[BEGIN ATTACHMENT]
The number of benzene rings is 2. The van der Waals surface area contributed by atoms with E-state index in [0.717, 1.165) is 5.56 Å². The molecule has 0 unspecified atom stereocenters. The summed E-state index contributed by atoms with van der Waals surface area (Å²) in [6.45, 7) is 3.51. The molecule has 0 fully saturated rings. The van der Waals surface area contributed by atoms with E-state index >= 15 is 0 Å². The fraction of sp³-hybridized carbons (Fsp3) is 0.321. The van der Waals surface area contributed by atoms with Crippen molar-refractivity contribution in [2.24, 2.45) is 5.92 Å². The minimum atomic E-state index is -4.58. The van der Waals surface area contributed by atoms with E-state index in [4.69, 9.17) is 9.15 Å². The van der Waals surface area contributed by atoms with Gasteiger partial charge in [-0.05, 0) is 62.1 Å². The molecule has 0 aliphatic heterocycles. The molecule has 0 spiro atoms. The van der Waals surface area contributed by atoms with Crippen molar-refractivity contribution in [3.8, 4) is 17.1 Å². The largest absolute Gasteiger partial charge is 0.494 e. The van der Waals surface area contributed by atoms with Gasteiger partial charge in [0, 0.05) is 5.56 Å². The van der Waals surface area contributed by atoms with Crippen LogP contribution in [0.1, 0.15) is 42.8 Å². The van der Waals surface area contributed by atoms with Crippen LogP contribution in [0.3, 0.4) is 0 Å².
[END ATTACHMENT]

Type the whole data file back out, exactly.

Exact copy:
The number of benzene rings is 2. The van der Waals surface area contributed by atoms with E-state index in [0.717, 1.165) is 5.56 Å². The molecule has 0 unspecified atom stereocenters. The summed E-state index contributed by atoms with van der Waals surface area (Å²) in [6.45, 7) is 3.51. The molecule has 0 fully saturated rings. The van der Waals surface area contributed by atoms with E-state index >= 15 is 0 Å². The fraction of sp³-hybridized carbons (Fsp3) is 0.321. The van der Waals surface area contributed by atoms with Crippen molar-refractivity contribution in [2.24, 2.45) is 5.92 Å². The minimum atomic E-state index is -4.58. The van der Waals surface area contributed by atoms with E-state index in [4.69, 9.17) is 9.15 Å². The van der Waals surface area contributed by atoms with Gasteiger partial charge in [-0.05, 0) is 62.1 Å². The molecule has 0 aliphatic heterocycles. The molecule has 0 spiro atoms. The van der Waals surface area contributed by atoms with Crippen molar-refractivity contribution in [3.8, 4) is 17.1 Å². The largest absolute Gasteiger partial charge is 0.494 e. The van der Waals surface area contributed by atoms with Gasteiger partial charge in [0, 0.05) is 5.56 Å². The van der Waals surface area contributed by atoms with Crippen LogP contribution in [0.1, 0.15) is 42.8 Å². The van der Waals surface area contributed by atoms with Crippen LogP contribution in [0.3, 0.4) is 0 Å².